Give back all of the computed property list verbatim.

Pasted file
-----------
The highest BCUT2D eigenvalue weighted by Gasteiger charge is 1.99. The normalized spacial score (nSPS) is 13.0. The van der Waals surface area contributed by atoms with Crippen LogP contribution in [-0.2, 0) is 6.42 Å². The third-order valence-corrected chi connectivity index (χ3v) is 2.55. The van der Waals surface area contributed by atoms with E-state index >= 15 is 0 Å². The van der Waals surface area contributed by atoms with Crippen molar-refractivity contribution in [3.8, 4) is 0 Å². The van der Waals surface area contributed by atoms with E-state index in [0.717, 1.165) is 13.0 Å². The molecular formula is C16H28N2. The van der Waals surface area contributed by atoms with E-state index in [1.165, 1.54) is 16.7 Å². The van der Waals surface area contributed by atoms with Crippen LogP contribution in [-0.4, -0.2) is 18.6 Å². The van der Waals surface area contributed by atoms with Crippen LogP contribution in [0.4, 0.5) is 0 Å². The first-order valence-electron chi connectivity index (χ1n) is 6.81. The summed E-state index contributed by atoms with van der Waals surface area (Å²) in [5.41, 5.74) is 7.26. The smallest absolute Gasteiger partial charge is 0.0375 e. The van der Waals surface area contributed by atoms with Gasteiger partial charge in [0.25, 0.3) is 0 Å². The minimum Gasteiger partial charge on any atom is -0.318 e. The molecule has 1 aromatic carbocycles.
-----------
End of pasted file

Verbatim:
The highest BCUT2D eigenvalue weighted by Gasteiger charge is 1.99. The normalized spacial score (nSPS) is 13.0. The van der Waals surface area contributed by atoms with Crippen LogP contribution in [-0.2, 0) is 6.42 Å². The third-order valence-corrected chi connectivity index (χ3v) is 2.55. The van der Waals surface area contributed by atoms with E-state index >= 15 is 0 Å². The van der Waals surface area contributed by atoms with Crippen molar-refractivity contribution in [3.8, 4) is 0 Å². The van der Waals surface area contributed by atoms with E-state index in [0.717, 1.165) is 13.0 Å². The molecular formula is C16H28N2. The van der Waals surface area contributed by atoms with E-state index in [1.165, 1.54) is 16.7 Å². The van der Waals surface area contributed by atoms with Crippen LogP contribution in [-0.4, -0.2) is 18.6 Å². The van der Waals surface area contributed by atoms with Crippen LogP contribution in [0.4, 0.5) is 0 Å². The first-order valence-electron chi connectivity index (χ1n) is 6.81. The summed E-state index contributed by atoms with van der Waals surface area (Å²) in [5.41, 5.74) is 7.26. The smallest absolute Gasteiger partial charge is 0.0375 e. The van der Waals surface area contributed by atoms with Gasteiger partial charge in [0.25, 0.3) is 0 Å². The minimum Gasteiger partial charge on any atom is -0.318 e. The molecule has 1 aromatic carbocycles.